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TUC calls for £15 minimum wage amid cost of living crisis

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TUC's call for the rise of the minimum wage to £15 an hour comes amid a series of strikes. Photo: Getty

The minimum wage in the UK should rise to £15 an hour "as soon as possible" to help millions of low-paid workers struggling amid the cost of living crisis, the Trades Union Congress (TUC) has said.

The TUC has said the Government must deliver a “plan to strengthen and extend collective bargaining across the economy” to help boost pay for workers.

The current minimum wage for workers aged 23 and over is £9.50 – with lower rates for younger employees.

Since the minimum wage was introduced, its level as a proportion of the median wage has increased – starting at 47% in 1999 and expected to reach 66% by 2024, although the TUC said that a more ambitious target of 75% is the "logical next step".

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Frances O’Grady, general secretary of the TUC, said: “Every worker should be able to afford a decent standard of living.

“But millions of low-paid workers live wage packet to wage packet, struggling to get by – and they are now being pushed to the brink by eye-watering bills and soaring prices.

“We can’t keep lurching from crisis to crisis. Working families need long-term financial security – that means reversing the destructive trend of standstill wages.

“Ministers should introduce fair pay agreements to get pay and productivity rising in low-paid sectors.”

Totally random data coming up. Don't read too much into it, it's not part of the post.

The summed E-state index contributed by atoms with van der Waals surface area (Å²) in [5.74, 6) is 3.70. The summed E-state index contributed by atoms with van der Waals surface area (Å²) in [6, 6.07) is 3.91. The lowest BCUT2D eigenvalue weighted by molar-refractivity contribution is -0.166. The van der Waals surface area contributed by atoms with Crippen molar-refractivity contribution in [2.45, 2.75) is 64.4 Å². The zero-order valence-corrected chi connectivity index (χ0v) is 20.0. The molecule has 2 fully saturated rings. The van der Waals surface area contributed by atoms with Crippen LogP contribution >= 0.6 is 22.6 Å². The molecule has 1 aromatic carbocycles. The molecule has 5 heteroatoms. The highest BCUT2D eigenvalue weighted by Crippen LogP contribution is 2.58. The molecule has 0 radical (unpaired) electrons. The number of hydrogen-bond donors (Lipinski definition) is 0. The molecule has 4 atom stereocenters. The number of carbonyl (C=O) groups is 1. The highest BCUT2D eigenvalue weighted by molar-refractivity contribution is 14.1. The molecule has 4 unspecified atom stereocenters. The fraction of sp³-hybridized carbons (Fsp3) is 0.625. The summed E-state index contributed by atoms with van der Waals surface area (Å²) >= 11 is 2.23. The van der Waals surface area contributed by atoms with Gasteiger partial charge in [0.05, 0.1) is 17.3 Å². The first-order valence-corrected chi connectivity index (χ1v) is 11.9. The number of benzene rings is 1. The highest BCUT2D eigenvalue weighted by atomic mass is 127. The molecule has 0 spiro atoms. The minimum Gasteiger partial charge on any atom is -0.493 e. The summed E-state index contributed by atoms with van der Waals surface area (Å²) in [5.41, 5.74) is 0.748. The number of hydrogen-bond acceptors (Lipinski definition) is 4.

Proposals also include corporate governance reforms and a “life-long learning and skills strategy” designed to address labour shortages.

The government said increasing minimum wage could push unemployment up.

The call for the rise of the minimum wage to £15 an hour comes amid a series of strikes.

Port workers at Felixstowe have already been on strike this week. Postal deliveries are also set to be disrupted due to strikes by Royal Mail workers who are members of the Communication Workers Union (CWU) while journalists at Daily Mirror owner reach will also strike on Friday.

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Last week, the Office for National Statistics (ONS) revealed that workers saw their pay lag behind inflation at a record rate over the three months to June.

Regular pay, excluding bonuses, increased by 4.7% over the quarter but failed to keep up with rampant inflation, which struck 9.4% in June and accelerated to another 40-year high last month.

UK households are deep into a once in a generation crisis, with inflation reaching 10.1% in July and as the energy price cap forecasted to surge past £5,300 a year in April.

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